6. ^ "Cygnus Spacecraft arrives at ISS for Month-Long Cargo Delivery Mission". Spaceflight101.com. 23 October 2016. Retrieved 3 January 2018. 
  7. ^ Garcia, Mark (23 October 2017). "Cygnus Attached to Station's Unity Module". NASA. Retrieved 3 January 2018. 
  8. ^ Todd, David (25 November 2016). "Cygnus OA-5 comings and goings as it leaves ISS to later release Lemur cubesats". Seradata. Retrieved 3 January 2018. 
  9. ^ "Cygnus Cargo Craft departs Space Station for In-Space Fire Experiment & Satellite Deployments". Spaceflight101.com. 21 November 2016. Retrieved 3 January 2018. 
  10. ^ Garcia, Mark (21 November 2016). "Astronauts Release Cygnus Space Freighter From Station". NASA. Retrieved 3 January 2018. 
  11. ^ a b c d e "Orbital ATK CRS-5 Mission Overview" (PDF). NASA. Retrieved 3 January 2018. 
  12. ^ "Worldwide launch schedule". spaceflightnow.com. Retrieved 12 February 2015. 
  13. ^ a b "International Space Station Flight Schedule". Students for the Exploration and Development of Space. 15 May 2013. 
  14. ^ a b "Cygnus Fact Sheet" (PDF). Orbital ATK. 24 March 2015. Archived from the original (PDF) on 26 September 2015. Retrieved 14 August 2015.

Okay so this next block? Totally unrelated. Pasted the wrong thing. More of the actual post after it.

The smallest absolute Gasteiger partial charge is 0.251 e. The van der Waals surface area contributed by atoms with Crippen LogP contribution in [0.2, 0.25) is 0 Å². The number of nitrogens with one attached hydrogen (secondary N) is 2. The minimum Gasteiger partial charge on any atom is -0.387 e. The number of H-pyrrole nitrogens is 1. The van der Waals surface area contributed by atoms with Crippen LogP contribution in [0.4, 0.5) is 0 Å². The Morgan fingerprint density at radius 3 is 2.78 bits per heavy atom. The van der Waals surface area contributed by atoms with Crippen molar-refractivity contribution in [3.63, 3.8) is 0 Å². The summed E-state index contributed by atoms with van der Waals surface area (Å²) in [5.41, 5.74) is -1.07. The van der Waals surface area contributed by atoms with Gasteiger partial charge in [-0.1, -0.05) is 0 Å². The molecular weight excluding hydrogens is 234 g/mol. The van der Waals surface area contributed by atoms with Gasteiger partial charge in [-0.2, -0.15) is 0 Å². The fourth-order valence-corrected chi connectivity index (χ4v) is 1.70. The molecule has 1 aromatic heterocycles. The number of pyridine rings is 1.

15. ^ "S.S. Alan Poindexter: Orbital ATK freighter named for late shuttle astronaut". collectSPACE. 7 June 2015. 
  16. ^ a b Gebhardt, Chris (14 August 2015). "Orbital ATK make progress toward Return To Flight of Antares rocket". NASASpaceflight.com. Retrieved 14 August 2015. 
  17. ^ a b c Leone, Dan (17 August 2015). "NASA Orders Two More ISS Cargo Missions From Orbital ATK". SpaceNews.com. Retrieved 17 August 2015. 
  18. ^ "OA-5 Fact Sheet" (PDF). Orbital ATK. Retrieved 10 October 2016. 
  19. ^ https://www.nasaspaceflight.com/2016/11/oa-7-atlas-v-high-praise-antares-rtf/
  20. ^ Krebs, Gunter Dirk (18 August 2015). "Cygnus-PCM (enhanced)". Gunter's Space Page. Retrieved 18 August 2015. 
  21. ^ Foust, Jeff (26 November 2016). "Spire deploys four satellites from Cygnus". Space News.